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Process and Treatment of Pedometer Data Collection for Youth: The Canadian Physical Activity Levels among Youth Study


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Medicine & Science in Sports & Exercise: March 2010 - Volume 42 - Issue 3 - p 430-435
doi: 10.1249/MSS.0b013e3181b67544
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A youth obesity epidemic is apparent in the United States (6) and worldwide (12). Rising youth obesity levels are also a concern in Canada; significant increases for boys (2%-10%) and girls (2%-9%) over a 15 yr period have been documented (14). Youth obesity has been linked with many childhood and adult adverse health conditions, including type 2 diabetes, hypertension, dyslipidemia, and metabolic syndrome (7,8).

Insufficient physical activity is widely considered a contributory factor to the growing youth obesity epidemic in Canada and elsewhere. Direct and objective assessment of physical activity using body worn movement monitoring technology, for example, pedometers, can provide researchers and practitioners with immensely valuable information about the pattern of daily physical activity and its relationship with indicators of obesity in youth. Using pedometers to objectively assess youth physical activity has at least two advantages over traditional self-report and proxy-report methods: 1) it avoids recall biases (e.g., due to intermittent activity), thereby providing a more accurate picture of physical activity behavior; and 2) it provides an estimate of total daily volume of physical activity rather than being limited to a single domain (e.g., leisure-time activity) (20).

Pedometry methods for collecting and treating data in young populations are still advancing (17). One of the unanswered questions is "how many days are enough?" and the answer is related to day-to-day variability in behavior within an individual (i.e., intraindividual variability). Intraindividual variability is a feature of pedometer-determined physical activity and likely especially so in children. Vincent and Pangrazi (19) determined that the mean coefficient of variation (CV; expressed as percent: SD/mean × 100) of steps per day monitored in 6- to 12-yr-old children across four consecutive weekdays was 23% for boys and 24% for girls. Because behavior is not expected to be as stable as, say, a measurement of height from day to day, at least some variability is anticipated. However, there are little data besides these at this time to interpret the magnitude of CV and how these differ by age.

Regardless, determining an appropriate monitoring frame (i.e., the number of days necessary to obtain a stable or reliable measure of physical activity that adequately predicts typical behavior) continues to be a pressing issue for both researchers and frontline practitioners who need to consider surveillance and screening costs in addition to participant burden. A recent review of children's pedometer literature revealed that reported intraclass correlations (ICC; an indication of reliability) have ranged from 0.65 over 2 d (although higher values have been also reported for 2 d) to 0.87 over 8 d (although higher values have been reported for fewer days) (17). The answer to "how many days are enough?" has not yet been definitively answered and requires a large data set containing multiple days of pedometer data.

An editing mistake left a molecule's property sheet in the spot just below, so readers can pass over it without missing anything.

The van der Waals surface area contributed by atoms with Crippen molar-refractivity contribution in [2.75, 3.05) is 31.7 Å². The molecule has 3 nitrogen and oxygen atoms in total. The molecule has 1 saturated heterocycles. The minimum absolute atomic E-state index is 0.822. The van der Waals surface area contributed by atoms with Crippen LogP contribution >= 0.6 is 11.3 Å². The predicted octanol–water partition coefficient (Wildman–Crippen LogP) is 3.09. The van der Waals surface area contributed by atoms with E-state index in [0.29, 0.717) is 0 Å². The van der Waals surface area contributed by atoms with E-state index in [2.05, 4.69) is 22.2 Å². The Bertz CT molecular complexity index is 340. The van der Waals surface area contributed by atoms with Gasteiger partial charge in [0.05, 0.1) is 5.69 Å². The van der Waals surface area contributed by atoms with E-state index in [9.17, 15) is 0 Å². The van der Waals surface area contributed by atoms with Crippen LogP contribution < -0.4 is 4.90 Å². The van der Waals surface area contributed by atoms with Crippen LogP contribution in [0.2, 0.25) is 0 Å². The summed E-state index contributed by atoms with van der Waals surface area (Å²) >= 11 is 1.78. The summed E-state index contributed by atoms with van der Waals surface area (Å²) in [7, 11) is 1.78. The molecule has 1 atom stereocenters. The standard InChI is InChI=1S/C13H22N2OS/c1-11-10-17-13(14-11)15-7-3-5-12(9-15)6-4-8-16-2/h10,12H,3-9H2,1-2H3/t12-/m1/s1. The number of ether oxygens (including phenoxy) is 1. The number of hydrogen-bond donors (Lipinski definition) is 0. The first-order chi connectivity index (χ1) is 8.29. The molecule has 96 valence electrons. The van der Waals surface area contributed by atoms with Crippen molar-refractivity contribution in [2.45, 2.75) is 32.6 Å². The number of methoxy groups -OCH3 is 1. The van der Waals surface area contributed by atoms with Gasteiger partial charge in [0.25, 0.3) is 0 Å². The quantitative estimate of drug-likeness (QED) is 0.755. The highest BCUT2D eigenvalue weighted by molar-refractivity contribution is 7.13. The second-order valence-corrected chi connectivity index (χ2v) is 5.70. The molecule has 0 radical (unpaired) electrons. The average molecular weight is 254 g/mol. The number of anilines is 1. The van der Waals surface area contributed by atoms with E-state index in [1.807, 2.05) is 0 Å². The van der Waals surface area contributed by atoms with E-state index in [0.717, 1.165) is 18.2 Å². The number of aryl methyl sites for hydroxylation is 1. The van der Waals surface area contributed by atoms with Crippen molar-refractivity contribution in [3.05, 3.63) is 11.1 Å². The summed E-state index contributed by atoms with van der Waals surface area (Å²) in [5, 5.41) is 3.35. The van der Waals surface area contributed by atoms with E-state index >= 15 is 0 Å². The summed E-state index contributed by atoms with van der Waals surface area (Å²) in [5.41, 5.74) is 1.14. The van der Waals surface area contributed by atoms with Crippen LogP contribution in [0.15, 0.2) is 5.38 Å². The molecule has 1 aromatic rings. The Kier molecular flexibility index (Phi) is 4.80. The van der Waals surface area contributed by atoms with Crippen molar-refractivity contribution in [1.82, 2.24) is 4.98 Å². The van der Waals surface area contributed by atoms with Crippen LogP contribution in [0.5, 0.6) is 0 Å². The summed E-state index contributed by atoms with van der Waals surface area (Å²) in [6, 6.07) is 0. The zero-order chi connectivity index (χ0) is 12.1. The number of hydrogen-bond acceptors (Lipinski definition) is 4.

After data collection, researchers must be able to identify outliers and to make decisions about reducing data if necessary. Although the majority of published evidence at this time does not support reactivity (i.e., change in behavior that can be traced to an individual's awareness of being monitored) as a true threat to the validity of pedometer-assessed physical activity in youth (17), it remains prudent to investigate this potential nuisance to determine whether data reduction is required. Beyond investigating and correcting for reactivity, Rowe et al. (13) proposed that average daily steps be based on a minimum of 2 d of data and that daily values <1000 or >30,000 steps per day be considered as cut points to identify outliers in children's data sets. These values are considered reasonable on the basis of children's expected values, and implementation approximates results produced by trimming data at the 1st and 99th percentiles (13). Applying these cut points, Duncan et al. (5) removed 5 children (0.4%) from their sample of 1115 boys and girls. Beyond these two studies, the impact of applying these cut points (or any other) on aggregated group statistics has not been evaluated systematically but again is best studied using a large data set.